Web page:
Tiger prawn farming. (Photo: CIFE/Stock File)
Organic tiger prawns make their debut in Kerala
Monday, May 14, 2012, 23:40 (GMT + 9)
The first harvest of organically bred tiger prawns is coming up in Kerala ahead of the southwest monsoon season. The product will soon be made available as a premium brand to customers in Indian, American and European markets, informed the Marine Products Export Development Authority (MPEDA).
Organic prawn farmers in the coastal villages of Alappuzha and Kochi will soon be reaping the benefits of this new trend, which has buyers escalating their demand for organic food as customers across the globe become increasingly health-conscious about their food choices.
Farmers expect demand to keep rising, New Kerala reports.
The eggs and feeds of these tiger prawns are all organically raised without the use of chemical fertilisers, farmers explain, an idea with increasing appeal to the seafood market markets.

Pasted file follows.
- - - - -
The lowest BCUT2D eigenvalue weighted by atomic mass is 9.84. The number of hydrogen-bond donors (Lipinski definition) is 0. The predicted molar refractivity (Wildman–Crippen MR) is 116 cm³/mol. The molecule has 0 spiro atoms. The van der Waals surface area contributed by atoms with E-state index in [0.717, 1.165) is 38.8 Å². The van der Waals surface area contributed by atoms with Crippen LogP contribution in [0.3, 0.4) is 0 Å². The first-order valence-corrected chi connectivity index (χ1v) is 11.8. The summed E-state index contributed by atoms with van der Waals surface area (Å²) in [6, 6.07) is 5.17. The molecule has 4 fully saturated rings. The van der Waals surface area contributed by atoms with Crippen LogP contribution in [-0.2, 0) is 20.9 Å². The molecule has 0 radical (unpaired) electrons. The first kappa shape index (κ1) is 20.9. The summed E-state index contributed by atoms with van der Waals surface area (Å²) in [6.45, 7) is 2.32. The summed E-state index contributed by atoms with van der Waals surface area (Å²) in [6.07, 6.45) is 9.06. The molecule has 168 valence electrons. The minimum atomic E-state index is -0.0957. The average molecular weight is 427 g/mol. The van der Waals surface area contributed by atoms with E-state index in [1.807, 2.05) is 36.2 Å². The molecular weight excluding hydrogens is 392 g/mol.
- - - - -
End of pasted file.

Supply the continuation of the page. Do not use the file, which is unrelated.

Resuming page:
“Though various species of fish are being cultivated organically, it’s the first time that tiger prawn is being cultivated in the state,” said N G Biju, of MPEDA, the project field co-ordinator, IBN Live reports.
“Similar projects had been implemented in Andhra Pradesh and West Bengal and were found successful. Organically-cultivated prawns seeds have high immunity. Globally, demand for organic produce is on the rise. The farmers will get a premium price for their produce,” he added.
MPEDA Assistant Director N P Vinod stressed the benefits of organic prawn farming. He highlighted that, as opposed to products obtained through traditional farming practices, the food produced using this method is safe for consumption because no chemicals are involved in the process.
"From farm to fork there is a complete traceability in the system and there is no chemical or antibiotics involved in the production system. That makes it completely safe food for any consumer," he said.
In Kerala alone, more than 45 ha of farmland have been employed as part of the organic aquaculture project mainly to grow organic tiger prawns and freshwater shrimps.
“Now that we have found it to be successful, we have to spread this mode of aquaculture across the state. MPEDA had provided assistance to 13 farms in the state. The seeds are nearing maturity period for harvesting in the other 12 units too,” Vinod added.
The MPEDA has plans to cover 100 haby next year.
By Natalia Real